After being pulled off Chinese cinema screens rather abruptly in April, Django Unchained had to wait more than a month to be released a second time. By the time director Quentin Tarantino had finished an emergency edit of his film for the censors, a flood of pirated DVD versions was already circulating. That may help to explain why it grossed just $2.8 million in China, compared with $424 million worldwide.
One message: delays in screening can cost studios hugely in China.
But not always, it seems. This month a film did phenomenally well on release despite being pulled from cinema schedules six times, recut, and held back for almost four years.
No Man’s Land had been battling censors for clearance since the film wrapped in early 2010. But it seems to have been worth the wait, as the movie earned more than Rmb48 million ($7.9 million) on the day it was released, accounting for more than half of all the takings at the Chinese box office that day. It then reached Rmb130 million in ticket sales in its first week, no small feat for a production that cost only Rmb16 million to make.
No Man’s Land tells of the adventures of a lawyer who drives to the deserts of China’s far west and back, encountering a multitude of colourful characters on the way. According to the Global Times, the film was originally blocked because “censors disapproved of its allegedly exaggerated and unrealistic depiction of the dark sides of human nature”. Zhao Baohua, a member of the film review board at the State Administration of Radio, Film and Television, also thought the film “trashy” and disliked its depiction of “depraved” individuals, says Hollywood Reporter.
Director Ning Hao, known for his dark comedies, reportedly oversaw two major revisions of No Man’s Land before getting the required regulatory approvals. Ning says he softened the tone of the ending to make it “return to mainstream society”.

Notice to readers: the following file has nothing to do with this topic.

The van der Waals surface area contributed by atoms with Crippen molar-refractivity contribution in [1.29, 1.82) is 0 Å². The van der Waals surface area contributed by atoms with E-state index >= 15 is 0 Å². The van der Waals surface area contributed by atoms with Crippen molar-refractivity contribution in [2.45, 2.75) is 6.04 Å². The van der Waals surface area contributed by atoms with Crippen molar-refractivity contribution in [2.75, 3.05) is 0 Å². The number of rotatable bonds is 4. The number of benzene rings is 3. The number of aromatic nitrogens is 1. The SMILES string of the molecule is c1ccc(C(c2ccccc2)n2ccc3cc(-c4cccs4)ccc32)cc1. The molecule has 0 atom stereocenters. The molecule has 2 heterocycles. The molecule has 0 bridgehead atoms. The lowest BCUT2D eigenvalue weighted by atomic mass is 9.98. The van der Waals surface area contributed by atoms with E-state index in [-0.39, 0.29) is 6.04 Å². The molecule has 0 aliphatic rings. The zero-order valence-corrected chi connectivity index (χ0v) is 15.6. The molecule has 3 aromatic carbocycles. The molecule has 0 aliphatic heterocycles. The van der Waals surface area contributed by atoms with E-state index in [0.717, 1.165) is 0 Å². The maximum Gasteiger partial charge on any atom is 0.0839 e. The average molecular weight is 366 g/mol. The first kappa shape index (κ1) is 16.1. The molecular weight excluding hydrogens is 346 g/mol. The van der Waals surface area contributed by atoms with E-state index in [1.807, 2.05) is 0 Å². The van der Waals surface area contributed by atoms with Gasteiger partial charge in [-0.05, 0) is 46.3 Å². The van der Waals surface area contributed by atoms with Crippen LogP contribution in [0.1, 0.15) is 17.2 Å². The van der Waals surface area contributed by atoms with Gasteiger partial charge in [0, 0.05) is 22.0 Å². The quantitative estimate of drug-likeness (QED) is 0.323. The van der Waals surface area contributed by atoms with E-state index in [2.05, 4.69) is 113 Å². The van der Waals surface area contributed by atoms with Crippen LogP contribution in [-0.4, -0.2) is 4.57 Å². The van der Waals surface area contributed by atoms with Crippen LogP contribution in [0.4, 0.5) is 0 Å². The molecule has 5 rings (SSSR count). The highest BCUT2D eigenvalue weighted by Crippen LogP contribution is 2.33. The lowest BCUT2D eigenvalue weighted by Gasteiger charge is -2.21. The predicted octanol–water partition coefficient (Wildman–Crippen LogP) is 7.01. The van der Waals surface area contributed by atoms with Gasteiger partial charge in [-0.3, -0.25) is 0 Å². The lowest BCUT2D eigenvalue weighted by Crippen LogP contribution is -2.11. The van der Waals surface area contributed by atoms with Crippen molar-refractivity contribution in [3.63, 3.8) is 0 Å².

No Man’s Land’s commercial performance was surprising, not least because it faced stiff competition from Hollywood blockbusters like Gravity and Hunger Games 2: Catching Fire, as well as heavily-promoted domestic offerings like The White Storm and The Four 2 (see WiC218). But analysts reckon that the repeated delays may have turned out to be a blesssing in disguise by creating buzz for the low-budget production.
“The delays have played a role in boosting the film’s publicity,” a marketing executive at the studio told China News Net. “Since the road was so lengthy and difficult, when the film was released it quickly became a hot topic, and that is a marketing wonder.”
On Douban (see next article), the film scored highly too. Reviewers gave it an average rating of 9.2 – with any film rating above 9 considered to be in the ‘must see’ category.
Another positive about the delayed release was that No Man’s Land piggy-backed on the popularity of lead actor Xu Zheng, whose reputation soared after the unexpected success of Lost in Thailand, a huge hit this time last year. Ning probably couldn’t have afforded to pay Xu’s asking price if No Man’s Land had been made more recently.
Despite his surprise hit, Ning says he’s unconcerned with how well No Man’s Land fares in revenue terms, and that he won’t make more commercial films simply to capitalise on the booming domestic market.
“If I wanted to make big money, I could have stayed at home and mined coal with my classmates who are now billionaires,” says the director, who was born in coal-rich Shanxi. He added: “I just want to do something that I like doing.”
But if No Man’s Land looks like becoming one of the year’s biggest box office surprises, Beijing Flickers will take the unwanted crown as one of the worst performers. It debuted in early November and hasn’t made much more than Rmb1 million in ticket sales. Starring actress Li Xinyun, it generated so little interest that cinema operators stopped showing it after just 10 days.
Critics say that Beijing Flickers, a tale of a downtrodden twenty-something which was released around Single’s Day (November 11), didn’t resonate with an audience looking for more light-hearted entertainment.
But just like Ning, the director Zhang Yuan said he doesn’t pay too much attention to sales figures. “I don’t care if the film comes in last. If the audience goes to the cinema and watches the film for five minutes, I’m already very pleased. [Box office] is not a big deal,” he told Shenzhen Business News.
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